That's good news. And surprising news. Much past polling on the Bill of Rights and specifically the First Amendment is so depressing that "it is apparent that free expression is in very big trouble," Robert O. Wyatt of Middle Tennessee State University wrote in 1991 after he completed a survey of public attitudes toward the First Amendment.

    Actually, that's an old story. In 1938, the American Institute of Public Opinion surveyed a national sample of American adults. The institute asked respondents whether they believed in free speech or not, and of course 96 percent said they did.

    But in subsequent questions, it became uncomfortably clear that Americans would place many limits on free speech. Fewer than four in 10 – 38 percent – said they would allow "radicals" to meet and speak. Even fewer would grant those rights to Communists or fascists.

    Likewise, during the height of the Red Scare in the 1950s, Harvard sociologist Samuel Stouffer conducted a national poll to measure support for free speech. Two-thirds said a Communist should not be allowed to speak. And nearly as many, 60 percent, said an atheist should not be allowed to speak.

    Today, we're more tolerant. The General Social Survey conducted by the National Research Center at the University of Chicago finds that now only about one in five Americans would prevent an atheist from speaking. And fewer than a third would stop a Communist (remember those?) from speaking.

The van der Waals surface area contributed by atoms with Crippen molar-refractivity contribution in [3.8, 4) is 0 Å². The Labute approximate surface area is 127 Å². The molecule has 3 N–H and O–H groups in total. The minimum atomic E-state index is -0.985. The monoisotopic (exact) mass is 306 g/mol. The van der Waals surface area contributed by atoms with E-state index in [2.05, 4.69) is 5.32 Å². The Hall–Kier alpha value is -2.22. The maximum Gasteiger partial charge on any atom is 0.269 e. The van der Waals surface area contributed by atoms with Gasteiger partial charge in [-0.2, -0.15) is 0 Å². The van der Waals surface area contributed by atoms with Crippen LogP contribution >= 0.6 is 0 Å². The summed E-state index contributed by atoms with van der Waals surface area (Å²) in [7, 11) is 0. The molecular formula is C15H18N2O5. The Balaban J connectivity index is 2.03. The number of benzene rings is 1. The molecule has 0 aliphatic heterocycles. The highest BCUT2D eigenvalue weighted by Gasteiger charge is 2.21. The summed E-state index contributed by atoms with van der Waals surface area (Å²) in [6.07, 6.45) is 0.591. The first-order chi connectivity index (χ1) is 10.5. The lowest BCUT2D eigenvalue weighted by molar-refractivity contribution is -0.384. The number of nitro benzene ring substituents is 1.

But many Americans still want to limit some kinds of unpopular speech. Wyatt's survey for the American Society of Newspaper Editors found that half would not protect the speech of someone who advocated homosexual acts, and six in 10 would not protect recordings about "sex, drugs and cults." (Kids, there goes your MTV.) Four in 10 would prohibit selling magazines that featured nudes; a third would not protect "dancing in a sexually suggestive manner." (There goes your senior prom.)

    Large numbers of Americans also would place limits on freedom of the press. While half of those interviewed last year by Dautrich's research team say the press has about the right amount of freedom, nearly four in 10 – 38 percent – said they have too much. Nearly three in 10 disagree that newspapers should be allowed to endorse or criticize political candidates, Dautrich reported. More than four in 10 say court trials should not be broadcast.

    What bothers Americans most about the media? Reporters and pollsters should take note, because both Dautrich's and Wyatt's studies agree: When pitted against a range of journalistic practices, from the use of hidden cameras to reporting government secrets, the thing that offended most Americans was television networks projecting election winners before the polls closed.

    Richard Morin is director of polling for The Washington Post. "What Americans Think" appears Mondays in The Washington Post National Weekly Edition. Morin can be reached at .

    © Copyright 1998 The Washington Post Company